The nasal cannula (NC) is a device used to deliver supplemental oxygen or airflow to a patient or person in need of respiratory help. This device consists of a plastic tube which fits behind the ears, and a set of two prongs which are placed in the nostrils. Oxygen flows from these prongs.[1] The nasal cannula is connected to an oxygen tank, a portable oxygen generator, or a wall connection in a hospital via a flowmeter. The nasal cannula carries 1–6 litres of oxygen per minute. There are also infant or neonatal nasal cannulas which carry less than one litre per minute; these also have smaller prongs. The oxygen fraction provided to the patient ranges roughly from 24% to 35%, or the cannula may merely supply humidified air.

The nasal cannula was invented by Wilfred Jones and patented in 1949 by his employer, BOC.

Supplemental oxygen

A nasal cannula is generally used wherever small amounts of supplemental oxygen are required, without rigid control of respiration, such as in oxygen therapy. Most cannulas can only provide oxygen at low flow rates—up to 6 litres per minute (L/min)—delivering an oxygen concentration of 28–44%. Rates above 6 L/min can result in discomfort to the patient, drying of the nasal passages, and possibly nose bleeds (epistaxis).

The nasal cannula is often used in elderly patients or patients who can benefit from oxygen therapy but do not require it to self respirate. These patients do not need oxygen to the degree of wearing a non-rebreather mask. It is especially useful in those patients where vasoconstriction could negatively impact their condition, such as those suffering from strokes. It may also be used by pilots and passengers in small, unpressurized aircraft that do not exceed certain altitudes. The cannula provides extra oxygen to compensate for the lower oxygen content available for breathing at the low ambient air pressures of high altitude, preventing hypoxia. Special aviation cannula systems are manufactured for this purpose.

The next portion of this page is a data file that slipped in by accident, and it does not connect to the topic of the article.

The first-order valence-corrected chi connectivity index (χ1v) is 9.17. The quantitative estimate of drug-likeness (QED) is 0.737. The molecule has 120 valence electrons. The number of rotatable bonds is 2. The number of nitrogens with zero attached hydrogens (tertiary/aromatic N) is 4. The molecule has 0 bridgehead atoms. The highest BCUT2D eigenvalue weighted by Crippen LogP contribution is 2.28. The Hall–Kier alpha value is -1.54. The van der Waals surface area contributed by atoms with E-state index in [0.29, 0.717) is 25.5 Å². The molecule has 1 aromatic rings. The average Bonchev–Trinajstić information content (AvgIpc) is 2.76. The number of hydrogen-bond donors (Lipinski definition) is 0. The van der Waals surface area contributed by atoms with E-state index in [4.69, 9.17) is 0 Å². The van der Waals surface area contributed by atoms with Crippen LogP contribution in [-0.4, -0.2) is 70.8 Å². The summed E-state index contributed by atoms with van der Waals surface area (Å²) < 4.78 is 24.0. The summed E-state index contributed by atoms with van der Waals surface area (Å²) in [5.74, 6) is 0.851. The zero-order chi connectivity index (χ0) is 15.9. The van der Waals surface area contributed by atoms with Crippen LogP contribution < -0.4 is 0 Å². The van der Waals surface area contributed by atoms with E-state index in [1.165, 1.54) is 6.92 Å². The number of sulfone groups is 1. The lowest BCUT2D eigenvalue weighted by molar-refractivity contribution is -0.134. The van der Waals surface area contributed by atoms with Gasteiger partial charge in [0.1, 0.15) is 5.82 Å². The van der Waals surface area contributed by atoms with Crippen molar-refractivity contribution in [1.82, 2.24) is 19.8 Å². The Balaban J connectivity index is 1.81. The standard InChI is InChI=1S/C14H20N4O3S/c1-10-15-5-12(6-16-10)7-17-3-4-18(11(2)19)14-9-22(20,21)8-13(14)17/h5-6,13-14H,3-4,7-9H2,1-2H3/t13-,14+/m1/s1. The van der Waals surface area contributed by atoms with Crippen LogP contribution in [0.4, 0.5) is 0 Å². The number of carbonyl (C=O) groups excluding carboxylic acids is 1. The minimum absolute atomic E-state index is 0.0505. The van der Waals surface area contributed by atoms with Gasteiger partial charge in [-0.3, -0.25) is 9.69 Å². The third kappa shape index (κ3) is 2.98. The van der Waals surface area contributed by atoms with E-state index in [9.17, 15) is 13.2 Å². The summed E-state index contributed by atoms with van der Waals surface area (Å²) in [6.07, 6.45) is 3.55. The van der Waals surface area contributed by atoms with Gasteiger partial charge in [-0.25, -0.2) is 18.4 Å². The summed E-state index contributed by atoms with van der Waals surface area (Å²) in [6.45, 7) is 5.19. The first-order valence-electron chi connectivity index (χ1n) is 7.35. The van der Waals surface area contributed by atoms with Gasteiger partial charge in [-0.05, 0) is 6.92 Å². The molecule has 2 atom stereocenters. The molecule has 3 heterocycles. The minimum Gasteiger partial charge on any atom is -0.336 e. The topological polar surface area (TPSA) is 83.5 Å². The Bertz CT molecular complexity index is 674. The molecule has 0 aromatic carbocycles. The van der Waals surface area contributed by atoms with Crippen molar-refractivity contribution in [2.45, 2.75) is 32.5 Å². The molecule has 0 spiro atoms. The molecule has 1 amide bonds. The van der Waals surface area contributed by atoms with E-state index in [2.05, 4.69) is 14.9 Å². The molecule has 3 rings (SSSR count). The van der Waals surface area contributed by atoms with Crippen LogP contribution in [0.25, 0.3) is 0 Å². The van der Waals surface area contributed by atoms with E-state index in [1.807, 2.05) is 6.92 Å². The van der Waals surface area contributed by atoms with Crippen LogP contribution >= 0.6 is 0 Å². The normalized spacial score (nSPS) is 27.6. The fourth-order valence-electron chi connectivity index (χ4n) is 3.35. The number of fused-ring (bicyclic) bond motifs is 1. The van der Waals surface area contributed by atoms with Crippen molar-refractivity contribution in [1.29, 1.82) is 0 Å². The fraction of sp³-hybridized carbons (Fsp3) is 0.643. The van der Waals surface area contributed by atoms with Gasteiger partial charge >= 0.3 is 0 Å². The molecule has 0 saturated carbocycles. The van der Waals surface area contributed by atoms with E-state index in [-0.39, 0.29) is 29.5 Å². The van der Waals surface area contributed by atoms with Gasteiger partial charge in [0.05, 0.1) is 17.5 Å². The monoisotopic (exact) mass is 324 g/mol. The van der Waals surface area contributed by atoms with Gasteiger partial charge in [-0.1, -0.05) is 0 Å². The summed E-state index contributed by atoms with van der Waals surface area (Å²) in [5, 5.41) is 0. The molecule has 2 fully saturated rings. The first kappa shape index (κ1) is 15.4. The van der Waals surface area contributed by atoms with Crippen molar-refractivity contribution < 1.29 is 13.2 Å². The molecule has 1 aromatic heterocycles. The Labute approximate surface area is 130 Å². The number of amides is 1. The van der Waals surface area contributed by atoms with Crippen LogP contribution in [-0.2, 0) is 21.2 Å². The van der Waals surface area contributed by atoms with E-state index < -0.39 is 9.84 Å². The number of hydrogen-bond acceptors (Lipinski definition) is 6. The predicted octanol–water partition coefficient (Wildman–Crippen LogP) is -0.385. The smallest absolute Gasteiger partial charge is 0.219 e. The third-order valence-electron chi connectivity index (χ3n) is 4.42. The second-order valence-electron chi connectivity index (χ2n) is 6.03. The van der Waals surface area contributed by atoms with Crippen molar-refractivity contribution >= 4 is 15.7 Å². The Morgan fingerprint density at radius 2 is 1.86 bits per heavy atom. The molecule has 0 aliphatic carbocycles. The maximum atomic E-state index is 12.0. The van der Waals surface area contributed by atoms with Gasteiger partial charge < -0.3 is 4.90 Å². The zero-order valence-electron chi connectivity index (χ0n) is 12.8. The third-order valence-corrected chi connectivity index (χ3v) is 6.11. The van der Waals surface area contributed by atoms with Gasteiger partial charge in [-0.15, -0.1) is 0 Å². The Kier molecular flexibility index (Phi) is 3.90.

[edit]Nasal high flow

High flows of an air/oxygen blend can be administered via a nasal cannula to accurately deliver high concentrations of oxygen.[2] Respiratory gas humidification allows the high flows to be delivered comfortably via the cannula.[3] Nasal high flow can be used as an alternative to face mask oxygen and allows the patient to continue to talk, eat and drink while receiving the therapy.[4]


  1. ^ Image of nasal cannula from Glasgow Rescue Squad
  2. ^ Sim, DA; Dean, P; Kinsella, J; Black, R; Carter, R; Hughes, M (September 2008). "Performance of oxygen delivery devices when the breathing pattern of respiratory failure is simulated.". Anaesthesia 62 (9): 938–40. PMID 18540928.
  3. ^ Turnbull, B (2008). "High-flow humidified oxygen therapy used to alleviate respiratory distress". British Journal of Nursing (Mark Allen) 17 (19): 1226–30. PMID 18974691.
  4. ^ Tiruvoipati, Ravindranath; Lewis, David; Haji, Kavi; Botha, John (September 2009). Journal of Critical Care (World Federation of Societies of Intensive and Critical Care Medicine). doi:10.1016/j.jcrc.2009.06.050. PMID 19781896


Posting Komentar